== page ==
Woodworking blog entries tagged with 'kayak'

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Building Kayaks for the Grandkids #7: Launch Day!!!

08-19-2017 07:07 PM by English | 2 comments »

Here are the finished kayaks. I found and old Kayak Trailer on Craigslist. It looked perfect for the kayaks. I made each one of them a Kayak Buggy. Here we are putting them together at the lake. In the water pictures of each Kayak. I hope the grand-kids will keep these for the rest of there lives. Thanks for looking.

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Building Kayaks for the Grandkids #6: Painting The Kayaks

08-19-2017 06:22 PM by English | 0 comments »

It’s time to finish the Kayaks, My grandson requested navy blue with a deep green cockpit, and a natural deck. My Granddaughter requested Teal with a navy blue cockpit. The cockpits of both Kayaks have to be sealed so if the kayaks get left out in the rain that water can not get between the frame and the plywood. All of the plywood to frame joints were filleted with thickened epoxy. After the epoxy fillets cured the cockpits are coated with two coats of epoxy. The kayaks h...

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Building Kayaks for the Grandkids #5: Making the Mast, Rudder and Leeboard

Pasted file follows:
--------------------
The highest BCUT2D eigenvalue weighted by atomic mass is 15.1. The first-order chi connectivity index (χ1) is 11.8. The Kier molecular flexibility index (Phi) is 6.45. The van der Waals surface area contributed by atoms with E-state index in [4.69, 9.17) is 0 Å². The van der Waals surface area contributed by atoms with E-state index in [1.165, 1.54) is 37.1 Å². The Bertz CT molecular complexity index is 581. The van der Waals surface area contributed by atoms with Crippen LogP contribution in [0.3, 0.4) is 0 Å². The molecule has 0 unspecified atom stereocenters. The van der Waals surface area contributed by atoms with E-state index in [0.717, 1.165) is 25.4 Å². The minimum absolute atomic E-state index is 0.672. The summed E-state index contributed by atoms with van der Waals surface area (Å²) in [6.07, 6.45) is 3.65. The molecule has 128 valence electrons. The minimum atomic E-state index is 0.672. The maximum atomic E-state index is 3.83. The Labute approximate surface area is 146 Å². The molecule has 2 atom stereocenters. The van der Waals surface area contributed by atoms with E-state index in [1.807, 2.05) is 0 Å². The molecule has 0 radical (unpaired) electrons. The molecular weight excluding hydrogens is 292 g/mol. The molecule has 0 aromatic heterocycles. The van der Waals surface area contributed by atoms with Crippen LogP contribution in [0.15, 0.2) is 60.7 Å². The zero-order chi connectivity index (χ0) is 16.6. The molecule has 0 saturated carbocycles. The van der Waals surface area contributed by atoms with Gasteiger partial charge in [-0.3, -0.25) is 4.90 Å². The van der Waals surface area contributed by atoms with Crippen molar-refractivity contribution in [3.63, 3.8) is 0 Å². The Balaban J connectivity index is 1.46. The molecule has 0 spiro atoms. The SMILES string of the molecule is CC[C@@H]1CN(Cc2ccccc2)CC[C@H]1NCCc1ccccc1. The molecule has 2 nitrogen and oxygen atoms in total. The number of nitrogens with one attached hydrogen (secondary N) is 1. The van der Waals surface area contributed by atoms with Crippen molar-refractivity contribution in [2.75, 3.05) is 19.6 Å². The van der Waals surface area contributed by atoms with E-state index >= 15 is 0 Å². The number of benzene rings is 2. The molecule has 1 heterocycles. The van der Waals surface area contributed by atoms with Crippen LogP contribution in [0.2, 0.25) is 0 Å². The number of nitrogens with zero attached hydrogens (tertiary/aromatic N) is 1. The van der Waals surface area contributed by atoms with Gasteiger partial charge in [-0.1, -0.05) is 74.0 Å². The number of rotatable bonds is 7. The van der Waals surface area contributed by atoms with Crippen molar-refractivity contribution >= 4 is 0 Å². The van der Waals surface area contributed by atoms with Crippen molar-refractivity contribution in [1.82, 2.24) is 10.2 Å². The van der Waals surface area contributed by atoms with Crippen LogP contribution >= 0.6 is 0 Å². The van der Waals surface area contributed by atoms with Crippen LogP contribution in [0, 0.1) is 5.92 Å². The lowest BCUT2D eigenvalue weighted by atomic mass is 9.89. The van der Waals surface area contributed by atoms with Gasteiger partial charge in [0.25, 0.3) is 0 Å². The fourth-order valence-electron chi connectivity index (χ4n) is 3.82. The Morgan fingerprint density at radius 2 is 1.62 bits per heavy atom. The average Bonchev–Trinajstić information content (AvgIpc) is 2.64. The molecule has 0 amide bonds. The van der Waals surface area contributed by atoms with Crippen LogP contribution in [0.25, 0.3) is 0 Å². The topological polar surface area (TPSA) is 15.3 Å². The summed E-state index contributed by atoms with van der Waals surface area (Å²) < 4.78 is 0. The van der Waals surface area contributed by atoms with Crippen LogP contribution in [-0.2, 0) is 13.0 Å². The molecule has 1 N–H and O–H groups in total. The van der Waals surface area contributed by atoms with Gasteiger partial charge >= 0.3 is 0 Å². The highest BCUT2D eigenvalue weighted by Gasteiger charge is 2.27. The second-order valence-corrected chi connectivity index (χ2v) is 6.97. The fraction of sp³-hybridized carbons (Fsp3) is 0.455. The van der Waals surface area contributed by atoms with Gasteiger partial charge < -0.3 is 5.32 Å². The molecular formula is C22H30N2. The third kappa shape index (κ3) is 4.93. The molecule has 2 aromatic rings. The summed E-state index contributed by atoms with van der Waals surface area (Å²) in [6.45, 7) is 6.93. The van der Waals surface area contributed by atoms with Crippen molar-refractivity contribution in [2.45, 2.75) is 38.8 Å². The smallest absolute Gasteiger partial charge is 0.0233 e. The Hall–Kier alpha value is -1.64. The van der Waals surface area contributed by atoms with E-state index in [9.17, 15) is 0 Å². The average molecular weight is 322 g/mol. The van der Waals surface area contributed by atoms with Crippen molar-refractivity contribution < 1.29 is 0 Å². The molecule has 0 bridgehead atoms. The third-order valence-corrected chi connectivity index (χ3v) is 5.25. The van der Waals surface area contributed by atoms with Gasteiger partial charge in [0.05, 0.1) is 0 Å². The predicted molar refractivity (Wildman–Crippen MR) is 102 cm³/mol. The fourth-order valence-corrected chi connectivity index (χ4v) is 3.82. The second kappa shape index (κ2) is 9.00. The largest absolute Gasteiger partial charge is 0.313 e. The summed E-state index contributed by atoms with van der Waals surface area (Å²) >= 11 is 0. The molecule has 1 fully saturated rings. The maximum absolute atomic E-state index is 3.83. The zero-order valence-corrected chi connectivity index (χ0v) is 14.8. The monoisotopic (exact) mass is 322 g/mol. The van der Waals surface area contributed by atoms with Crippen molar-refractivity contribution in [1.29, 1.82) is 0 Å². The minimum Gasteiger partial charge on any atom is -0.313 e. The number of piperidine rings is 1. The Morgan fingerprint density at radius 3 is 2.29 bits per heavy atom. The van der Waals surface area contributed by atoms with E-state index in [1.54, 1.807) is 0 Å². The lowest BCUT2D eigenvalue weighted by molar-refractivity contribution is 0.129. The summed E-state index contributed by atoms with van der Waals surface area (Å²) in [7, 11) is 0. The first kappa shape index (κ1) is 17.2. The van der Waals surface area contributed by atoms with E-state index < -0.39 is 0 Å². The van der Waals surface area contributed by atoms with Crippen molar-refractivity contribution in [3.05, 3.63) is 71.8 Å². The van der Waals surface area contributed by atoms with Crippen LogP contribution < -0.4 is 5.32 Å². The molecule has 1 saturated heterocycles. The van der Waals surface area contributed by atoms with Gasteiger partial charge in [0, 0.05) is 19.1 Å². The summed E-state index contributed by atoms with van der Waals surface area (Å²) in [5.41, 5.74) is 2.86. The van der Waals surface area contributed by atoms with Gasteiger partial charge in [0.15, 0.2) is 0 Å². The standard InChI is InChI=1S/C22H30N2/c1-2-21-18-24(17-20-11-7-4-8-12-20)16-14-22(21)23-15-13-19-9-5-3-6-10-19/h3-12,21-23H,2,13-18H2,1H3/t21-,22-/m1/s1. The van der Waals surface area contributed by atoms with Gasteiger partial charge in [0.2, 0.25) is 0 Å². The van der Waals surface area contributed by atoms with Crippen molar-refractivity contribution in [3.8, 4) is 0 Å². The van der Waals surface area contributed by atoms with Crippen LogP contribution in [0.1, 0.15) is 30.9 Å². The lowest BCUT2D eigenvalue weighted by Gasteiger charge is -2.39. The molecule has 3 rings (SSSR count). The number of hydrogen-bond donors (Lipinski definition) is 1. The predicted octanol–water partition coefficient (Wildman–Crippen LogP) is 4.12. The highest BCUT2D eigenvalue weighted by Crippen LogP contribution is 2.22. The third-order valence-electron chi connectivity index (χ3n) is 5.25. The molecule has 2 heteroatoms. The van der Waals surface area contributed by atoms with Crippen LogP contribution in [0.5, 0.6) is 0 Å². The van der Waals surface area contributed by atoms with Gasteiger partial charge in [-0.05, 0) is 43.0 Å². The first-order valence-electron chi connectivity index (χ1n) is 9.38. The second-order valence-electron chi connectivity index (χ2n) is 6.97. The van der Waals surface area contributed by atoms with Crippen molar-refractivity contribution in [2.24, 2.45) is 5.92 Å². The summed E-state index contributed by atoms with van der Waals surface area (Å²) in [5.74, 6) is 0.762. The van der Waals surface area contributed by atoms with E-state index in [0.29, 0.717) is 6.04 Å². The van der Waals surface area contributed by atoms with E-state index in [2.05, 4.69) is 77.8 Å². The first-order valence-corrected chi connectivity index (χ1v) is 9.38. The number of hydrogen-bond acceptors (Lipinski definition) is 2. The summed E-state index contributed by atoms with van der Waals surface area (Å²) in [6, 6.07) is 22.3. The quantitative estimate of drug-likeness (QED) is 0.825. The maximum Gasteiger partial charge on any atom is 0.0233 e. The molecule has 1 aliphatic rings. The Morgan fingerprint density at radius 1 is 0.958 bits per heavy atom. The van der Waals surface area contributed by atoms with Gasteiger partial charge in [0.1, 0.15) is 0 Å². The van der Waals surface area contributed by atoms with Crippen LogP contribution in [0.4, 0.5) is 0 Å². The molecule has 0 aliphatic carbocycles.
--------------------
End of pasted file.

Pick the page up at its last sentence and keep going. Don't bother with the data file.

08-18-2017 06:03 PM by English | 1 comment »

While some of the epoxy was curing I got stated making the mast, the mast partner, the Rudder, and the Leeboard. For the mast I decided to make a birdsmouth 8 segment mast. I needed a finished mast that was 1-1/2” in diameter. I started by cutting 8 Douglas Fir strips each cut to 5/8” x 3/4” x 8’. On each piece I routed a grove that was cut by a 45 degree x 45 degree router bit. To assemble the mast you place one of the right angle sides into the grove on another stri...

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Building Kayaks for the Grandkids #4: Making Outriggers and Crossarms

07-31-2017 08:38 PM by English | 0 comments »

At this point I needed to get the outriggers made so that they would be ready for paint at the same time as the Kayaks. To get started I knew I needed a outrigger that would support the weight of my grandson. He is 6’3 and 250lbs. I looked at a lot of options for outriggers, Stitch and glue, made out of foam, inflatable, a frame covered with cloth and epoxied. He is quite tough on things so I decided wood with Fiberglass would hold up best. I found a plan on the internet for a small ...

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Building Kayaks for the Grandkids #3: Kayak Build: Painting the bottoms

07-29-2017 11:58 PM by English | 3 comments »

After the epoxy fill coats have cured for a day or two the boats had to be sanded smooth. I cleaned up the sanding dust by washing the boat with warm water then a lacquer thinner swipe. After Taping off the boat at the water line I painted the bottoms of both boats with a two part epoxy bottom paint with Teflon added. This is a very hard paint that is very hard to scratch. It holds up great to being dragged up on beaches. The tape was removed to show the b...